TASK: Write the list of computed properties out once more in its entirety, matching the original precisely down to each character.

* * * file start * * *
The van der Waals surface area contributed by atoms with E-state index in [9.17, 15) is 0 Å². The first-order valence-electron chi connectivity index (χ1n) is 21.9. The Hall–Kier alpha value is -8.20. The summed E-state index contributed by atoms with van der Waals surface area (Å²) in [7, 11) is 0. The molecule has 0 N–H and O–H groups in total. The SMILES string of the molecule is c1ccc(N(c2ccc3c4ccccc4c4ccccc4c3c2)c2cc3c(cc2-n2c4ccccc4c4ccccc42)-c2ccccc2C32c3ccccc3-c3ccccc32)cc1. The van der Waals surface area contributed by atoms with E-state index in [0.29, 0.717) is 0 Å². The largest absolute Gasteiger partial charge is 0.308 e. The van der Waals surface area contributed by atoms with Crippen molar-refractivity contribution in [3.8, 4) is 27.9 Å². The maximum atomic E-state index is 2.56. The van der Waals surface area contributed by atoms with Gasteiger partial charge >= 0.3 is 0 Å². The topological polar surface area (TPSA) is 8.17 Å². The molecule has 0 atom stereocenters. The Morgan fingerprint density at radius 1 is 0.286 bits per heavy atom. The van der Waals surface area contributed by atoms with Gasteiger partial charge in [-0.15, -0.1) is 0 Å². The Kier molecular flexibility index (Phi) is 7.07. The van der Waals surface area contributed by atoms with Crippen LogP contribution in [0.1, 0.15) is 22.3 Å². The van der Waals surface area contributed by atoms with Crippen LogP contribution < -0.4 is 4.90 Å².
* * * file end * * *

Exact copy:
The van der Waals surface area contributed by atoms with E-state index in [9.17, 15) is 0 Å². The first-order valence-electron chi connectivity index (χ1n) is 21.9. The Hall–Kier alpha value is -8.20. The summed E-state index contributed by atoms with van der Waals surface area (Å²) in [7, 11) is 0. The molecule has 0 N–H and O–H groups in total. The SMILES string of the molecule is c1ccc(N(c2ccc3c4ccccc4c4ccccc4c3c2)c2cc3c(cc2-n2c4ccccc4c4ccccc42)-c2ccccc2C32c3ccccc3-c3ccccc32)cc1. The van der Waals surface area contributed by atoms with E-state index in [0.29, 0.717) is 0 Å². The largest absolute Gasteiger partial charge is 0.308 e. The van der Waals surface area contributed by atoms with Crippen molar-refractivity contribution in [3.8, 4) is 27.9 Å². The maximum atomic E-state index is 2.56. The van der Waals surface area contributed by atoms with Gasteiger partial charge >= 0.3 is 0 Å². The topological polar surface area (TPSA) is 8.17 Å². The molecule has 0 atom stereocenters. The Morgan fingerprint density at radius 1 is 0.286 bits per heavy atom. The van der Waals surface area contributed by atoms with Gasteiger partial charge in [-0.15, -0.1) is 0 Å². The Kier molecular flexibility index (Phi) is 7.07. The van der Waals surface area contributed by atoms with Crippen LogP contribution in [0.1, 0.15) is 22.3 Å². The van der Waals surface area contributed by atoms with Crippen LogP contribution < -0.4 is 4.90 Å².